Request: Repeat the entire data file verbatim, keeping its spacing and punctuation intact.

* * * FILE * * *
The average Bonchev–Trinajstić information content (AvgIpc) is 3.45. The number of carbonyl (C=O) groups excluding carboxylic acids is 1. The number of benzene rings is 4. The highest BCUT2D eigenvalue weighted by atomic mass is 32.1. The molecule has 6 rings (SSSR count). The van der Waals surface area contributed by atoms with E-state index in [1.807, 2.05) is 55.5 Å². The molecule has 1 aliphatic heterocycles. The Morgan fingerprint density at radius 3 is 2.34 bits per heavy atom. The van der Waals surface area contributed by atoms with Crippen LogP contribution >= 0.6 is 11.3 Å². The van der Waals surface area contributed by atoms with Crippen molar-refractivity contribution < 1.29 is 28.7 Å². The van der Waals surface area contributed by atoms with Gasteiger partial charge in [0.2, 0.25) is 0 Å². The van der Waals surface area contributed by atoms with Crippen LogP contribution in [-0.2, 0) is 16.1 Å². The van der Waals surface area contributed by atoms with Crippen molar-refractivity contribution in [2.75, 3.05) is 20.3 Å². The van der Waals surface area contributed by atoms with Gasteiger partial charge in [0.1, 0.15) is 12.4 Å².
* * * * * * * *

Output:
The average Bonchev–Trinajstić information content (AvgIpc) is 3.45. The number of carbonyl (C=O) groups excluding carboxylic acids is 1. The number of benzene rings is 4. The highest BCUT2D eigenvalue weighted by atomic mass is 32.1. The molecule has 6 rings (SSSR count). The van der Waals surface area contributed by atoms with E-state index in [1.807, 2.05) is 55.5 Å². The molecule has 1 aliphatic heterocycles. The Morgan fingerprint density at radius 3 is 2.34 bits per heavy atom. The van der Waals surface area contributed by atoms with Crippen LogP contribution >= 0.6 is 11.3 Å². The van der Waals surface area contributed by atoms with Crippen molar-refractivity contribution < 1.29 is 28.7 Å². The van der Waals surface area contributed by atoms with Gasteiger partial charge in [0.2, 0.25) is 0 Å². The van der Waals surface area contributed by atoms with Crippen LogP contribution in [-0.2, 0) is 16.1 Å². The van der Waals surface area contributed by atoms with Crippen molar-refractivity contribution in [2.75, 3.05) is 20.3 Å². The van der Waals surface area contributed by atoms with Gasteiger partial charge in [0.1, 0.15) is 12.4 Å².